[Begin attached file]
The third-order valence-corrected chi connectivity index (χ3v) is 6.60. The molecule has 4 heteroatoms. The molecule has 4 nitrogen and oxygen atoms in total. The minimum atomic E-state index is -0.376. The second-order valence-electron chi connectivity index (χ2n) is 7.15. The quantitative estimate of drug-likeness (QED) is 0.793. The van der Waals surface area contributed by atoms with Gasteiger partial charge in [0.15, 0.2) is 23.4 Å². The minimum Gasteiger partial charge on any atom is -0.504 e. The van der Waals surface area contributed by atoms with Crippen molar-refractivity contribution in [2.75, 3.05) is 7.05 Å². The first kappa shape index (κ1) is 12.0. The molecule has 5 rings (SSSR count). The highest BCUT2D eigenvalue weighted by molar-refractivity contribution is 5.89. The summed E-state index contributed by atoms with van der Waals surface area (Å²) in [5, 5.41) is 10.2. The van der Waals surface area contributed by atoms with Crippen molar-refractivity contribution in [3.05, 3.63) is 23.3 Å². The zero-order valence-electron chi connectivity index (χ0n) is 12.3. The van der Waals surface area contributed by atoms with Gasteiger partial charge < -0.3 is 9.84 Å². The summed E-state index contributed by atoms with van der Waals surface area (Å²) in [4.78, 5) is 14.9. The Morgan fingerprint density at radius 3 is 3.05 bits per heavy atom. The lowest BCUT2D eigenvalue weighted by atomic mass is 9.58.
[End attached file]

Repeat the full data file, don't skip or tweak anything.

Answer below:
The third-order valence-corrected chi connectivity index (χ3v) is 6.60. The molecule has 4 heteroatoms. The molecule has 4 nitrogen and oxygen atoms in total. The minimum atomic E-state index is -0.376. The second-order valence-electron chi connectivity index (χ2n) is 7.15. The quantitative estimate of drug-likeness (QED) is 0.793. The van der Waals surface area contributed by atoms with Gasteiger partial charge in [0.15, 0.2) is 23.4 Å². The minimum Gasteiger partial charge on any atom is -0.504 e. The van der Waals surface area contributed by atoms with Crippen molar-refractivity contribution in [2.75, 3.05) is 7.05 Å². The first kappa shape index (κ1) is 12.0. The molecule has 5 rings (SSSR count). The highest BCUT2D eigenvalue weighted by molar-refractivity contribution is 5.89. The summed E-state index contributed by atoms with van der Waals surface area (Å²) in [5, 5.41) is 10.2. The van der Waals surface area contributed by atoms with Crippen molar-refractivity contribution in [3.05, 3.63) is 23.3 Å². The zero-order valence-electron chi connectivity index (χ0n) is 12.3. The van der Waals surface area contributed by atoms with Gasteiger partial charge < -0.3 is 9.84 Å². The summed E-state index contributed by atoms with van der Waals surface area (Å²) in [4.78, 5) is 14.9. The Morgan fingerprint density at radius 3 is 3.05 bits per heavy atom. The lowest BCUT2D eigenvalue weighted by atomic mass is 9.58.